Just wanted to chime in on backing a trailer:
Go SLOW. Very slow. If your truck has a low range, use it. That way you can see and correct unwanted behavior before it gets to the point where you have to go forward to correct mis-alignment.
When backing, try to visualize the arc(s) necessary to move the trailer into the desired position. Get out and look things over if necessary. Also look for fixed obstacles like trees or gate posts that might interfere with the process; it's way easy to bang the front of your tow vehicle into things while you are concentrating on what's happening behind you.
Once you have a clear picture in mind, use large input from the steering (all the way to the stop) to get the trailer pointed in the correct direction, then immediately straighten the steering to put the truck in line with the desired turning arc. From here, use only minor steering input to keep things in line. This is important enough to reiterate: big steering to align, small steering to maintain. Once this sinks in, backing will become much easier, and you will generally be able to speed things up a bit.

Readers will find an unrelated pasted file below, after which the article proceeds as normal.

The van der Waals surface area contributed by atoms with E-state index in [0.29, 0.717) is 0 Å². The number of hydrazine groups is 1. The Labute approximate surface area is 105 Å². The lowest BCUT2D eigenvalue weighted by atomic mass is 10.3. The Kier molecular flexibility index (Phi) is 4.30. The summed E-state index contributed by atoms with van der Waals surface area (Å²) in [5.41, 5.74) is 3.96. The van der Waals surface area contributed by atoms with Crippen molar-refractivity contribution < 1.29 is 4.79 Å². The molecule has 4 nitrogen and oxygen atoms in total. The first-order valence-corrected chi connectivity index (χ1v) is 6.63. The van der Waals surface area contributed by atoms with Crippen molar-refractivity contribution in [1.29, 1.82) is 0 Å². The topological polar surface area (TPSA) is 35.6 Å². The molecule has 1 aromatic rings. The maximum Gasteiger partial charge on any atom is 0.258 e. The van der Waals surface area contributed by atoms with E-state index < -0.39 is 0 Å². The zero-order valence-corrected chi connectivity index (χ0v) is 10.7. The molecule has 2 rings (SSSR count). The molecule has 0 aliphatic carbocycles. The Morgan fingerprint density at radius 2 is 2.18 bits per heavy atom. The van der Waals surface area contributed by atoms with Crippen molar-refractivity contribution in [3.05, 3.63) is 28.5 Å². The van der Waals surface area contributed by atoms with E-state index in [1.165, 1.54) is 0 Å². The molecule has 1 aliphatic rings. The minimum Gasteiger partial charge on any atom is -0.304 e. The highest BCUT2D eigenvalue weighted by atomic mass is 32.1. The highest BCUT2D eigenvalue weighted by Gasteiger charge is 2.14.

Silly as it sounds, practice in the barn by "driving" a small wagon backwards thru doorways and around feed bins, etc. It's the same geometry.
Also, assuming you have a tractor, get a "tow" attachment for the 3-point, and use that to move trailers around in The Yard at home. You can achieve much more precise positioning that way, and it's good practice for when ya gotta do it with a big truck/less visibility. Given the opportunity, I will use my tractor to get a trailer out from its parking spot, get it loaded, pull it out to the street, and then finally back the truck up to it, hook up, and drive away. The process reverses when I get it home.
One final trailer trick: I have an inexpensive wireless back-up camera. Rather than mount it on the license plate per usual, I attached a couple of strong magnets to it. When I need to connect a trailer, I position the camera to where I can clearly see the ball on the screen, and thus can generally back right up to the hitch in one go. "That's Cheating!" "Yup :-)"
Steve Jernigan KG0MB
University of Colorado